The game has made Organizations possible, which bring various or all world organizations into the game including the North Atlantic Treaty Organization, Shanghai Cooperation Organization, Organization of Petroleum Exporting Countries, European Union, and North American Free Trade Agreement. It then gives you the option to create your own Organization, allowing an Economic Market (NAFTA), Producing Countries (OPEC), Monetary Union (EU), and Political-Military Organization (NATO). This then allows you to choose members states, the budget, the voting system, the secretary general's holding of the seat, and who the secretary general is. You can then meet to set the prices of the product, make changes, etc. Like with OPEC, you can propose to change the average oil price. You can also launch reelection campaigns, even visiting the Olympics, military barracks, and universities. Instead of a SuperPower 2 style diplomatic relations, there are two types of relations. First is economic. Just because the country does not favor you does not affect trade relations. Second is military, allowing certian permissions like allowing air, ground, and naval bases in your/their country while considering the amount, allowing you to edit this at any time via meetings with head-of-state. Diplomatic relations come with various things, like managing embassies, allowing nationals to enter or leave, and forcing ethnic Israeli's living in Lebanon to return. Lastly, the game makes it perfectly with this.

As all military and geopolitical games have, the feature nuclear weapons. Naturally, this game has them. But for the first time, you need to go through politics when proceeding with a nuclear attack. First, you must authorize the use of nuclear weapons. Second, you must make a meeting with the Chief of the Army. Third, you must ask him to authorize the use of nuclear weapons. Forth, you must ask him for the code for the nuclear weapons. And the game never remembers it, You actually need to write it down. Lastly, enter your code when firing nuclear missiles. But in this game, it features something never seen in any game I have played - Chemical and bacteriological weapons. You can actually use the weapons hated internationally. Though it is almost difficult to use them, you need to have a high standing with the chief of the army. Authorize the use of chemical and bacteriological weapons, ask him to authorize their use, and if he allows it, you can freely launch chemical attacks against anyone. Beware - Using nuclear, chemical, and bacteriological weapons are EXTREMELY frowned upon domestically and internationally. If used, you will be thrown out of office, and if not that, the UNSC will send a resolution to authorize military intervention.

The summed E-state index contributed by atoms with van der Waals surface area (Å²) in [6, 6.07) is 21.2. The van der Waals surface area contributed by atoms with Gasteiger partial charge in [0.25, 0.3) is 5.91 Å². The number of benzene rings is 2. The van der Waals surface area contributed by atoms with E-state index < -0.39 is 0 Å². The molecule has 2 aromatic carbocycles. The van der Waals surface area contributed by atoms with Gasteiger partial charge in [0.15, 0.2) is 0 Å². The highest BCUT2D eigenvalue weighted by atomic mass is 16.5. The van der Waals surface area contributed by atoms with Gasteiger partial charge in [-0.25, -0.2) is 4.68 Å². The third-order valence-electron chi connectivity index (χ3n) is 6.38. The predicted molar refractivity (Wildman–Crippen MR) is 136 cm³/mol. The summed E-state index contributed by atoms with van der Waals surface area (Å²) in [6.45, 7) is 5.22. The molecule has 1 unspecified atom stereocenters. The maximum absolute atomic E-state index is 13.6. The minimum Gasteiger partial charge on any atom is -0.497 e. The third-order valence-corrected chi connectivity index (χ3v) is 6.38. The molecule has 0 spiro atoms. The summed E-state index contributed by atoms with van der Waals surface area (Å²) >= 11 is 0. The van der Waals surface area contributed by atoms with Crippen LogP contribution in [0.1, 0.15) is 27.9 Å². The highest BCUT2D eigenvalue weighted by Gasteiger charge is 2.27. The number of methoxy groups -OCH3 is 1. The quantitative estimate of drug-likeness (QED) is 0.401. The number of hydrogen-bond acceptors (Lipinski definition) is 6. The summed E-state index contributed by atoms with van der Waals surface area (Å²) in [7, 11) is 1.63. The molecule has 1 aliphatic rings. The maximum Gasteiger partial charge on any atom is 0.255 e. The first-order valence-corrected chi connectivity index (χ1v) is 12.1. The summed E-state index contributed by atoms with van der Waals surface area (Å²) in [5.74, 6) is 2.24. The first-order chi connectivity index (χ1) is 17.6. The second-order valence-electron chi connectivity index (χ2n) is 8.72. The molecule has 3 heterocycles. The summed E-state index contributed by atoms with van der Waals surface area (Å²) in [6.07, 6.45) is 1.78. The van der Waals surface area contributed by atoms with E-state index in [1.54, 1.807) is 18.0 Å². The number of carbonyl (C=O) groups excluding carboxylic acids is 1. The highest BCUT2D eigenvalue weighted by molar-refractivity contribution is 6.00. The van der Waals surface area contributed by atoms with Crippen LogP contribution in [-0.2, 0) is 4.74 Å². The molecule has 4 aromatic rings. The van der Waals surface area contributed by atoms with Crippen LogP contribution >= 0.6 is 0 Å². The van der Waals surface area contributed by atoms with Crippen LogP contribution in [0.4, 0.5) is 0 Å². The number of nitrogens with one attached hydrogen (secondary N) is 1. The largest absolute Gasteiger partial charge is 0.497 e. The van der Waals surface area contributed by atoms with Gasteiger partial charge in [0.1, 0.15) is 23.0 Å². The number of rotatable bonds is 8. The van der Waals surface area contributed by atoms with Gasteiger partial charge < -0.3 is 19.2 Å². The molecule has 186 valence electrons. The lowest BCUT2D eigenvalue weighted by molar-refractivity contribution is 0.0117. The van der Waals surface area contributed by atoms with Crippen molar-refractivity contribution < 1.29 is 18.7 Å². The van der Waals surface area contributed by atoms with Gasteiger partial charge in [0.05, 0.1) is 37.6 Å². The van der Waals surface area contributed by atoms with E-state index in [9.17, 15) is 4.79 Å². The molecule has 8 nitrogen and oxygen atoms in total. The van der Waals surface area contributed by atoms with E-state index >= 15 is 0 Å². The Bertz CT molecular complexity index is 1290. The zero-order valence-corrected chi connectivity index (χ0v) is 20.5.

Overall, the game is very fun. So far, I have not run into any major bugs like crashes or gameplay interventions. Only bug I have notices was on the Newspaper where it was supposed to say the President of Russia's name, but showed random lettering or coding. I rate it 8/10. If you love geo-political games and have major interests in politics, this game is perfect. Besides the 90s looking interface, no game has ever gone so in-depth. Many offical reviews say the same.
Posted: July 11th, 2014
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22 of 34 people (65%) found this review helpful
33 products in account
1 review
17.7 hrs on record
This product is so bad it's a scam.

It's worthless for gaming and education. It's riddled with bugs. The "help" files are links to Wikipedia pages about real life (if you don't crash). There are a number of screens and windows that require obscure workarounds to even operate, and often "forget" the things you've done. Windows you're working in randomly close. Values randomly change. Other world leaders offer you contracts that they can't fulfill, and reject the contract after you accept it. Notices from advisors are substanceless and repetitive - they do not have dialogue options that are meaningful, and you are still left with just as much information as you had before. There is no history of your actions, or previous values for anything. Some screens won't even display the correct current values. You cannot expedite the passing of laws even in the worst autocratic nations, and people will revolt while it's being passed for three weeks.